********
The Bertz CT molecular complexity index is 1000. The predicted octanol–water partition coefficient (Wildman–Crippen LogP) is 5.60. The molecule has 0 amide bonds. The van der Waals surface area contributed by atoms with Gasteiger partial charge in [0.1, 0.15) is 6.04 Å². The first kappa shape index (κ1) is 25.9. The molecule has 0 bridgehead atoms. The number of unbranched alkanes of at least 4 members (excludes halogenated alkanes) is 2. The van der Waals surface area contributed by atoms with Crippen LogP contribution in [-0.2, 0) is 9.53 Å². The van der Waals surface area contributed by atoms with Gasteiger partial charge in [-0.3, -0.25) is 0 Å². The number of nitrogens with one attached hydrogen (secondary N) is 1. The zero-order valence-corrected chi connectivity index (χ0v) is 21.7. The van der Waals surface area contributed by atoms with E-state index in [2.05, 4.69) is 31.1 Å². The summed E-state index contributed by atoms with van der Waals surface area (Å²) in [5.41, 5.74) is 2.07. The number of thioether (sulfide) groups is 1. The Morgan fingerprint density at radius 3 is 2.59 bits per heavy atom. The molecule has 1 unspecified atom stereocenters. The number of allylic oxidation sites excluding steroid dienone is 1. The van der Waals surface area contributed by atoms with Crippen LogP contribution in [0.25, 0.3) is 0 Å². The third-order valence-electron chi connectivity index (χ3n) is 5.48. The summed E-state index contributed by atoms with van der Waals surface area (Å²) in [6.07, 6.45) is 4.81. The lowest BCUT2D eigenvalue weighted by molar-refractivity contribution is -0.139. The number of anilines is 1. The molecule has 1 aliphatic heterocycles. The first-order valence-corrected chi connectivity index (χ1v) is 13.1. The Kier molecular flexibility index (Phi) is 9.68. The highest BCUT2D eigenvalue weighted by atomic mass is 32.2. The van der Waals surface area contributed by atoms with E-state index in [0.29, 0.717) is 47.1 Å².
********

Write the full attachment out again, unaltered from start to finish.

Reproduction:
The Bertz CT molecular complexity index is 1000. The predicted octanol–water partition coefficient (Wildman–Crippen LogP) is 5.60. The molecule has 0 amide bonds. The van der Waals surface area contributed by atoms with Gasteiger partial charge in [0.1, 0.15) is 6.04 Å². The first kappa shape index (κ1) is 25.9. The molecule has 0 bridgehead atoms. The number of unbranched alkanes of at least 4 members (excludes halogenated alkanes) is 2. The van der Waals surface area contributed by atoms with Crippen LogP contribution in [-0.2, 0) is 9.53 Å². The van der Waals surface area contributed by atoms with Gasteiger partial charge in [-0.3, -0.25) is 0 Å². The number of nitrogens with one attached hydrogen (secondary N) is 1. The zero-order valence-corrected chi connectivity index (χ0v) is 21.7. The van der Waals surface area contributed by atoms with E-state index in [2.05, 4.69) is 31.1 Å². The summed E-state index contributed by atoms with van der Waals surface area (Å²) in [5.41, 5.74) is 2.07. The number of thioether (sulfide) groups is 1. The Morgan fingerprint density at radius 3 is 2.59 bits per heavy atom. The molecule has 1 unspecified atom stereocenters. The number of allylic oxidation sites excluding steroid dienone is 1. The van der Waals surface area contributed by atoms with Crippen LogP contribution in [0.25, 0.3) is 0 Å². The third-order valence-electron chi connectivity index (χ3n) is 5.48. The summed E-state index contributed by atoms with van der Waals surface area (Å²) in [6.07, 6.45) is 4.81. The lowest BCUT2D eigenvalue weighted by molar-refractivity contribution is -0.139. The number of anilines is 1. The molecule has 1 aliphatic heterocycles. The first-order valence-corrected chi connectivity index (χ1v) is 13.1. The Kier molecular flexibility index (Phi) is 9.68. The highest BCUT2D eigenvalue weighted by atomic mass is 32.2. The van der Waals surface area contributed by atoms with E-state index in [0.29, 0.717) is 47.1 Å².